STOP THE SPREAD OF MRSA IN SCHOOLS
(Methicillin Resistant Staphylococcus Aureus Bacteria)
What is MRSA?
MRSA is the acronym for Methicillin Resistant Staphylococcus aureus bacteria.
MRSA is a strain of the common Staphylococcus aureus bacteria (staph).
Staph is one of the most common causes of skin infections in the U.S.
MRSA is a type of staph that is hard to treat with commonly used antibiotic medications – it developed something called resistance. Because of resistance, MRSA can be hard to treat and can lead to life-threatening blood or bone infections.
How common are MRSA infections and what is Community-Acquired/Associated MRSA (CA-MRSA)?
Previously Staph infections were found almost exclusively in hospitals, but now is becoming a rapidly growing problem in our communities (known as CA-MRSA, or Community Acquired MRSA).
Healthy people carry Staph on the skin or in the noses. The majority of Staph infections are minor; however, Staph can cause more serious infections that require special antibiotic treatment.
Athletes have to be particularly concerned about MRSA because it is so easily spread from person to person.
Why Athletes, and who is at risk?
Anyone who is in physical contact with other people on a regular basis is at high risk for acquiring CA-MRSA and other potentially dangerous bacterial infections, as it estimated that 30-50% of the population carries the bacteria on their bodies every day. MRSA is almost always spread by direct, physical contact, like openings in the skin such as cuts or abrasions, contaminated items and surfaces, crowded living conditions and poor hygiene.
Athletic facilities provide the ideal environment for bacteria to thrive, as they can be warm and humid. MRSA can be spread through touching objects such as towels, clothing, workout areas and sports equipment that have MRSA germs on them. It can live on the skin and survive on objects and surfaces for more than 24 hours.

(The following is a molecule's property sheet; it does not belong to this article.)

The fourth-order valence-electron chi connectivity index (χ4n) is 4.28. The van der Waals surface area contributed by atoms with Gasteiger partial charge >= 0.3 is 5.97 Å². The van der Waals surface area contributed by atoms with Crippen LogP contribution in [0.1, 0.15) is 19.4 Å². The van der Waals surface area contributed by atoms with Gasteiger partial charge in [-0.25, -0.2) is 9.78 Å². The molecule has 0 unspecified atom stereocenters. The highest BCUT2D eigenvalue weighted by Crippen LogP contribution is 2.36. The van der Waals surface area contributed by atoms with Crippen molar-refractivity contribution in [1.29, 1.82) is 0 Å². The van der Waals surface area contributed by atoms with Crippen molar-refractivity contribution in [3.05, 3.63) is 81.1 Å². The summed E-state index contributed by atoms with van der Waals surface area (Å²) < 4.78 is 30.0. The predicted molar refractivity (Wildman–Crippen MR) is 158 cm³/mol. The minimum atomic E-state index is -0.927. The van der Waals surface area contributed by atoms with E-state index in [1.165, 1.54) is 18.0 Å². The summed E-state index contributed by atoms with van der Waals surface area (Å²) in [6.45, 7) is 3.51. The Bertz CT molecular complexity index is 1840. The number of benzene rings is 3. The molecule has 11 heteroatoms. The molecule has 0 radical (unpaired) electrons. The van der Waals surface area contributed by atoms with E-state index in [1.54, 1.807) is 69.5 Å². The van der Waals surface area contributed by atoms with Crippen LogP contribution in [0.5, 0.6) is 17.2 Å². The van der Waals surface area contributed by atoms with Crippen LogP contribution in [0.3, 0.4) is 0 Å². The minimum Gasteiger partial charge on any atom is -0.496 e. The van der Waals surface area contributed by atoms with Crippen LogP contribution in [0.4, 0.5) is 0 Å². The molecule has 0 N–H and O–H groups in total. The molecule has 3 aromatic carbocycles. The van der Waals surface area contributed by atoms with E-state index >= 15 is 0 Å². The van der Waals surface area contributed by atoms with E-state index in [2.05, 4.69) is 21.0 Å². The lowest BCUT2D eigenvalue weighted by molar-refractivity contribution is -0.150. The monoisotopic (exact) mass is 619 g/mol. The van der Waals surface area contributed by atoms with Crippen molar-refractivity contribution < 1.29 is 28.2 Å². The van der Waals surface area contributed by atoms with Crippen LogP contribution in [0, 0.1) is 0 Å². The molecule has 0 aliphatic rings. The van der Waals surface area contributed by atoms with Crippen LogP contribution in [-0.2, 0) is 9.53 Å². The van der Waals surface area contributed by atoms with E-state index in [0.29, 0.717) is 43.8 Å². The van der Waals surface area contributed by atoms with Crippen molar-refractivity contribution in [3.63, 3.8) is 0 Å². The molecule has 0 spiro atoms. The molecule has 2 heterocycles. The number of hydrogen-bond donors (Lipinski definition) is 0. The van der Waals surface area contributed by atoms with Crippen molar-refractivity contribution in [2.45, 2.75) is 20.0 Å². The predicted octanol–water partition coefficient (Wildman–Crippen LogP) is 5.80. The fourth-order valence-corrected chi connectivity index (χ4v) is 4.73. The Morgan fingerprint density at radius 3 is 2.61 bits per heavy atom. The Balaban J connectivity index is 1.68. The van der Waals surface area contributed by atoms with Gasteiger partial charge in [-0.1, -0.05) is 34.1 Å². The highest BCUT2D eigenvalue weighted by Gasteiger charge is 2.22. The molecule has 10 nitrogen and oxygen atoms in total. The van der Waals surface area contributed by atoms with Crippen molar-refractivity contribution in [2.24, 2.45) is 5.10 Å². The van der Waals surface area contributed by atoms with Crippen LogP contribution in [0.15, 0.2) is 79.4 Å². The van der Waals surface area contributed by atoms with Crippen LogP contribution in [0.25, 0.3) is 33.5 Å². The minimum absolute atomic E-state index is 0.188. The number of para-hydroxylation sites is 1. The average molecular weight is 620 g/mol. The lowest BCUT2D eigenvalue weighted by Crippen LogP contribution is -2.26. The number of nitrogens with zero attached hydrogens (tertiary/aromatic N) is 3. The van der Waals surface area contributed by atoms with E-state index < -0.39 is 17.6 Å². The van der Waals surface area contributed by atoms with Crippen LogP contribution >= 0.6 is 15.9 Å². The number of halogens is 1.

It is suspected that athletes also become more susceptible as their immune system temporarily lowers after a hard workout.
What does MRSA infection look like and what can it do to me?
MRSA can present itself in various forms of skin infections ranging from boils, blisters, rashes, pimples or ingrown hairs – often occurring in the armpits, groin, neck, and buttocks.
Symptoms may include redness, warmth at the site, swelling, pus, and skin tenderness. Unexplained fever, muscular pain and/or fatigue, especially in the several months following a skin infection might be a MRSA infection.
MRSA-infected skin lesions (sores) can change from skin or surface irritations to abscesses or serious skin infections. If left untreated, MRSA can infect the blood and bones.
Often, MRSA is initially diagnosed as a spider bite.
What kind of treatment can I get for MRSA infection?
Once it is suspected that you have a Staph infection, a doctor can take a sample/culture of the infection and send it to a lab for testing.
If the Staph germs that are tested cannot be treated/killed with standard antibiotics then the infection is called MRSA.
Many MRSA infections can be treated by draining the abscess or boil (ONLY HEALTH CARE PROVIDERS/DOCTORS) and may not require antibiotics.
Most MRSA infections are treatable with antibiotics; however, in a severe case you may need a very strong antibiotic that can only be given in a hospital.
How can I prevent MRSA infection and what can schools do about this problem?
According to CDC (The Centers for Disease Control), good personal hygiene will help prevent skin infections.
Shower and wash with soap and water regularly immediately after practice, competition, and training.
Do Not share personal care items such as soap, towels and razors, uniforms, and sports equipment that directly touch your body.
Take home practice clothes, towels, and other linens on a daily basis and return clean practice clothes back to school.
Wash practice clothes, uniforms and other sports related linens in hot water and laundry detergent. Using a hot dryer, rather than air drying, also helps kill bacteria.
Wipe down athletic equipment and materials with sanitizer (when possible).
Notify coaches, athletic trainers and the school’s clinic staff of any wounds that are potentially infected.
Keep all wounds clean and covered and avoid contact with other’s open wounds, or anything that could possibly be contaminated by infection (boils, blisters, etc).
Wash your hands frequently with soap and water, especially after practice, competition and training.